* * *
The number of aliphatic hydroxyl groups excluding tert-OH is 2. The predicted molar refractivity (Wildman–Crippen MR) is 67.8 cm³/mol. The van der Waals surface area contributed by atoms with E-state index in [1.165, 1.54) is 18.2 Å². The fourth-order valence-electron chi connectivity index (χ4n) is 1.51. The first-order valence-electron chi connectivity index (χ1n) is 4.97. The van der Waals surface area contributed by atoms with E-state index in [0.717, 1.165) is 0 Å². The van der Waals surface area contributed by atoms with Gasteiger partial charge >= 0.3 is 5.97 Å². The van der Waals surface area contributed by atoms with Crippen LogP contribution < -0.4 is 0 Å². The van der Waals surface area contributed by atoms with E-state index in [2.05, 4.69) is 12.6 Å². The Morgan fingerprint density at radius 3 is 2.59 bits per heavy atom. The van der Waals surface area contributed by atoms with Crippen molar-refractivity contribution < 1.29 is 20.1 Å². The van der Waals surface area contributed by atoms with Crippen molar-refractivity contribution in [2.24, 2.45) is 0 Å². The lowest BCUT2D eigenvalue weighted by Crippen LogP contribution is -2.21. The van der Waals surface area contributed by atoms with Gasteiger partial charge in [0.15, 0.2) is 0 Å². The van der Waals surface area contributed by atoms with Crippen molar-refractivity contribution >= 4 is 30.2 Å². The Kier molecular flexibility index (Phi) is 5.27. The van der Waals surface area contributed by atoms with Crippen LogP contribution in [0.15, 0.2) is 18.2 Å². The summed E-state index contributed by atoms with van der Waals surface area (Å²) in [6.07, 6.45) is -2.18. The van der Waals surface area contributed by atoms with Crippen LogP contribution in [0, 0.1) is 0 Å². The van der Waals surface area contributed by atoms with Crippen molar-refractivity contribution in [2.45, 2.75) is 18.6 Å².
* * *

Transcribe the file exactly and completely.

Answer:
The number of aliphatic hydroxyl groups excluding tert-OH is 2. The predicted molar refractivity (Wildman–Crippen MR) is 67.8 cm³/mol. The van der Waals surface area contributed by atoms with E-state index in [1.165, 1.54) is 18.2 Å². The fourth-order valence-electron chi connectivity index (χ4n) is 1.51. The first-order valence-electron chi connectivity index (χ1n) is 4.97. The van der Waals surface area contributed by atoms with E-state index in [0.717, 1.165) is 0 Å². The van der Waals surface area contributed by atoms with Gasteiger partial charge >= 0.3 is 5.97 Å². The van der Waals surface area contributed by atoms with Crippen LogP contribution < -0.4 is 0 Å². The van der Waals surface area contributed by atoms with E-state index in [2.05, 4.69) is 12.6 Å². The Morgan fingerprint density at radius 3 is 2.59 bits per heavy atom. The van der Waals surface area contributed by atoms with Crippen molar-refractivity contribution < 1.29 is 20.1 Å². The van der Waals surface area contributed by atoms with Crippen molar-refractivity contribution in [2.24, 2.45) is 0 Å². The lowest BCUT2D eigenvalue weighted by Crippen LogP contribution is -2.21. The van der Waals surface area contributed by atoms with Gasteiger partial charge in [0.15, 0.2) is 0 Å². The van der Waals surface area contributed by atoms with Crippen molar-refractivity contribution >= 4 is 30.2 Å². The Kier molecular flexibility index (Phi) is 5.27. The van der Waals surface area contributed by atoms with Crippen LogP contribution in [0.15, 0.2) is 18.2 Å². The summed E-state index contributed by atoms with van der Waals surface area (Å²) in [6.07, 6.45) is -2.18. The van der Waals surface area contributed by atoms with Crippen LogP contribution in [0, 0.1) is 0 Å². The van der Waals surface area contributed by atoms with Crippen molar-refractivity contribution in [2.45, 2.75) is 18.6 Å².